Business

15 African start-ups to watch this year

Updated 8:10 AM ET, Thu January 16, 2014
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Toby Shapshak has selected Africa's most interesting startups: "From the founders of real-time info site Ushahidi comes a brick-like device that they call 'the internet's backup generator.'
And that it is. The sturdy plastic-shelled device has everything you'd need to survive the wilds of the unreliably African internet, like Nairobi or Johannesburg. The BRCK has a big battery, so it can keep 20 devices connected for eight hours and is robust enough to handle power failures, poor line speeds and just general grumpiness."
Courtesy Jonathan Shuler / BRCK
"If they gave Nobel Prizes for Bloody Fine Ideas, it would be to Arthur Attwell, whose thoroughly clever Paperight idea turns education into a win-win for everyone, from publishers to students to small print shops. Everybody wins." Courtesy Paperight
"Aiming to be the 'African Amazon,' Jumia.com offers cash-on-delivery in the populous Nigerian cities of Lagos and Abuja. Ordered online or via mobile phone, the products are driven by motorcyclist couriers to the buyers' home or business, when cash can be paid." Courtesy Jumia
"To become Nigeria's largest deal site is no mean feat. Just ask Sim Shagaya -- this is one of the three digital giants he has created in the country. Skepticism runs high, even in Nigeria, but DealDey, which could be just another Groupon ripoff, appears to be bucking the odds." Courtesy DealDey
"mPawa matches employers with potential employees via skills and experience. It's also SMS-based, which is ideal given that much of Africa is mobile-only." Courtesy mPawa
"Facebook-like education for the high school masses is the idea behind the Obami education site. The brain child of Barbara Mallinson uses the familiar Facebook paradigm as its interface, making it familiar to students, teachers and parents -- enabling group discussions and problem solving." Obami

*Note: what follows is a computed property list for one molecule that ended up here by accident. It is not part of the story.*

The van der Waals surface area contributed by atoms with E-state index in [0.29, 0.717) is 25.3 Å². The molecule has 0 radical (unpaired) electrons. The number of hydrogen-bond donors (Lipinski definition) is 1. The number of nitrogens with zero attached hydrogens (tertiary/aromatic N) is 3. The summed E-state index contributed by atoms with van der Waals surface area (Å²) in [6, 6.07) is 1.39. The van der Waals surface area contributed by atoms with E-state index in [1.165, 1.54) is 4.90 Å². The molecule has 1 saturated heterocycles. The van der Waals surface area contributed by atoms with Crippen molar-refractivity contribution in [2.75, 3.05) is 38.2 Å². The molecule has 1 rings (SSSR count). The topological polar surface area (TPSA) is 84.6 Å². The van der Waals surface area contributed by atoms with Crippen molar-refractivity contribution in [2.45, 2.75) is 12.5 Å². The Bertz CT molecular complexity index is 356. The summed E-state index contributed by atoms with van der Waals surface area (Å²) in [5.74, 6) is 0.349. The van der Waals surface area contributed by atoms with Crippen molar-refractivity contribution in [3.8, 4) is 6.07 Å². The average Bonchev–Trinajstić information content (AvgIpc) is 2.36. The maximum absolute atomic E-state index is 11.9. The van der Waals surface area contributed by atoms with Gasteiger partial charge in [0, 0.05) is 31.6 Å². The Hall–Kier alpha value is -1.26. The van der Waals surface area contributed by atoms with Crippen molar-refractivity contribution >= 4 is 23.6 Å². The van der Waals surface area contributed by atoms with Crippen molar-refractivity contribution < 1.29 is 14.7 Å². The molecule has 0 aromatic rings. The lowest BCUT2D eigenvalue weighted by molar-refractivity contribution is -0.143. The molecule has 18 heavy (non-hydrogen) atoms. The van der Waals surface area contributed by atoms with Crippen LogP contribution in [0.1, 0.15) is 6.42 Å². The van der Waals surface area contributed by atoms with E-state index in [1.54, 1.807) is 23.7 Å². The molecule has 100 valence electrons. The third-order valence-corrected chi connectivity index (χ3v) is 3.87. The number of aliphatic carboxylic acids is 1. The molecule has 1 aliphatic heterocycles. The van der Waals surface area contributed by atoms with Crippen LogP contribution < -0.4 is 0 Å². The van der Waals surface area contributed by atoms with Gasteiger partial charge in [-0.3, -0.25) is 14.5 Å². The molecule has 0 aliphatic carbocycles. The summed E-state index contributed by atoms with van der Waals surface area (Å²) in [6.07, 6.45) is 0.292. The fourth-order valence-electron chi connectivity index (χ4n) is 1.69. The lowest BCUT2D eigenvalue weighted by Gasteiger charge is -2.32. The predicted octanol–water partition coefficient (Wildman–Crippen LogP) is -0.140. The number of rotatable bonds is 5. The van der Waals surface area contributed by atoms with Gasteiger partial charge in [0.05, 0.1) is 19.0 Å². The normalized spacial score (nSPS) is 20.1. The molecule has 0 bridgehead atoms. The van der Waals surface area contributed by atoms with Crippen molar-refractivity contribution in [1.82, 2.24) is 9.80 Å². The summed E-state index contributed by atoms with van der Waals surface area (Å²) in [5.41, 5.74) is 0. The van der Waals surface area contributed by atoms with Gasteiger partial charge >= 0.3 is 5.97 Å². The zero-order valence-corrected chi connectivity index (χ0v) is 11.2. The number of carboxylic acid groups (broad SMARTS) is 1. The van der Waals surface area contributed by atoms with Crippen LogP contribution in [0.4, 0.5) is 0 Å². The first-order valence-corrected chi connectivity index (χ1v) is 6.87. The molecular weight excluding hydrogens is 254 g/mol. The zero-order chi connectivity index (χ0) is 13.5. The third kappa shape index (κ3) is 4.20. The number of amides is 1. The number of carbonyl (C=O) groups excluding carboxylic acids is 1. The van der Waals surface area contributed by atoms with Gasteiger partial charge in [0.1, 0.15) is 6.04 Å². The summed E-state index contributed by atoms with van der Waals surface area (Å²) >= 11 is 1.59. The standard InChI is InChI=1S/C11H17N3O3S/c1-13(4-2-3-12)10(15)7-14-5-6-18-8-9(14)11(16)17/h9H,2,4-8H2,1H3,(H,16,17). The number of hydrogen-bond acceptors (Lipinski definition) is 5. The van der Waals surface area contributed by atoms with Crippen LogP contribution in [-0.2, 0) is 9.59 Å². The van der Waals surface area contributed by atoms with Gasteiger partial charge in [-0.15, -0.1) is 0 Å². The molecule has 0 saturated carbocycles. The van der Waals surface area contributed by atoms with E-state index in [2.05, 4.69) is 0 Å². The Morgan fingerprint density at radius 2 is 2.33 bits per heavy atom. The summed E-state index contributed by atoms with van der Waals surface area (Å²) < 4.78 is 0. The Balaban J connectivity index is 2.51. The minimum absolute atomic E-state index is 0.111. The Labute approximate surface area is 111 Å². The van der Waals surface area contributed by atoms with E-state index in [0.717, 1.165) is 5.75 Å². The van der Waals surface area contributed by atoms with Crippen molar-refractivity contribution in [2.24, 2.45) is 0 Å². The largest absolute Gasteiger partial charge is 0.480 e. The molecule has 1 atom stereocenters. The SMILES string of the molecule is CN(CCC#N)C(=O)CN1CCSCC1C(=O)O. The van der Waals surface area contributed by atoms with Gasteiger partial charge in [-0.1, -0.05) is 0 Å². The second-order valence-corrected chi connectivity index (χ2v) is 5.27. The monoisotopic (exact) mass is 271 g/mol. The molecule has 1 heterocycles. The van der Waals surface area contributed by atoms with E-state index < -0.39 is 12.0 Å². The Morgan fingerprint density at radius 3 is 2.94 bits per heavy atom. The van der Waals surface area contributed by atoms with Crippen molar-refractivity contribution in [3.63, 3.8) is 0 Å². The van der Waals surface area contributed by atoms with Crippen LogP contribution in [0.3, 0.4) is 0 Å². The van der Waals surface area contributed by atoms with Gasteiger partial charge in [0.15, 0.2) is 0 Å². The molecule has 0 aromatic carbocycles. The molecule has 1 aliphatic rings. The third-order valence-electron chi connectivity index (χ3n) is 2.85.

"Kind of like an AirBnb for Africa, but using SMS as much as the internet as its main interface, Kenya's SleepOut was a highlight at Pivot East in Nairobi last year. It has a touch of Lastminute.com to the bookings it offers in over 30 countries in Africa and the Middle East." Courtesy Sleepout
"Financial-planning site -- and now app -- 22seven.com offers a different, behavorial economics-approach to managing your finances. Snapped up by London-based Old Mutual, one of the largest insurers, 22seven is expected to deliver great things." courtesy 2seven
"With the Kenyan economy riding the M-Pesa wave, the key beneficiaries have been consumers using their phones to make payments. Kopo Kopo aims to make merchants the next mobile payment-enabled segment of society." Courtesy Kopo Kopo
"Winner of the App of the Year Award in South Africa, SnapScan is a smart way of handling digital payments. Big things are expected of it." Courtesy Snapscan
"One of the finalists at Demo Africa, Kenyan start-up Able Wireless wants to stream paid-for content for $6 per month using a household set-top box. It is an edge-of-network service that 'delivers content over a wireless network through a secure device, reducing 83% of capital and operational costs for current network providers, creating a legitimate distribution system.'" Courtesy Moses Kemibaro / Able Wireless
"The Karibu solar system is a small standing lamp, that is split into three components: the lamp, the battery and the small solar panel. The merchant 'rents' out the lamp and battery for a few weeks, before the renter owns the whole device, including the charger. Using the same small amounts that are typically used to buy kerosene, Karibu provides light but also power to charge cellphones."
Courtesy Karibu
"Mxit, which was the largest social network in Africa before Facebook took that title earlier this year, has a new focus under new CEO Francois Swart and chairman Michael Jordaan, easily South Africa's most charismatic business figure. It also has 7.5-million users, with 6.5 million of them in South Africa -- all emerging middle-class consumers who want to buy your brand." Mxit
"Everyone knows Nigeria's film industry, Nollywood, is the Bollywood of Africa -- especially Nigerians abroad, who want to keep watching their favorite cinema. They do this through, iROKOtv, which calls itself "the world's largest online distributor of African content.'" Courtesy iRokotv
"Promising 'Free Wi-Fi For Africa' is a bold statement, but not when you're Alan Knott-Craig, the erstwhile CEO of Mxit and you're passionate about something like this," says Shapshak. Rather than a business, Project Isizwe is a non-profit organization aiming to bring online connectivity to people across the continent, by facilitating the roll-out of free Wi-Fi for public spaces in low income communities. Courtesy Project Isizwe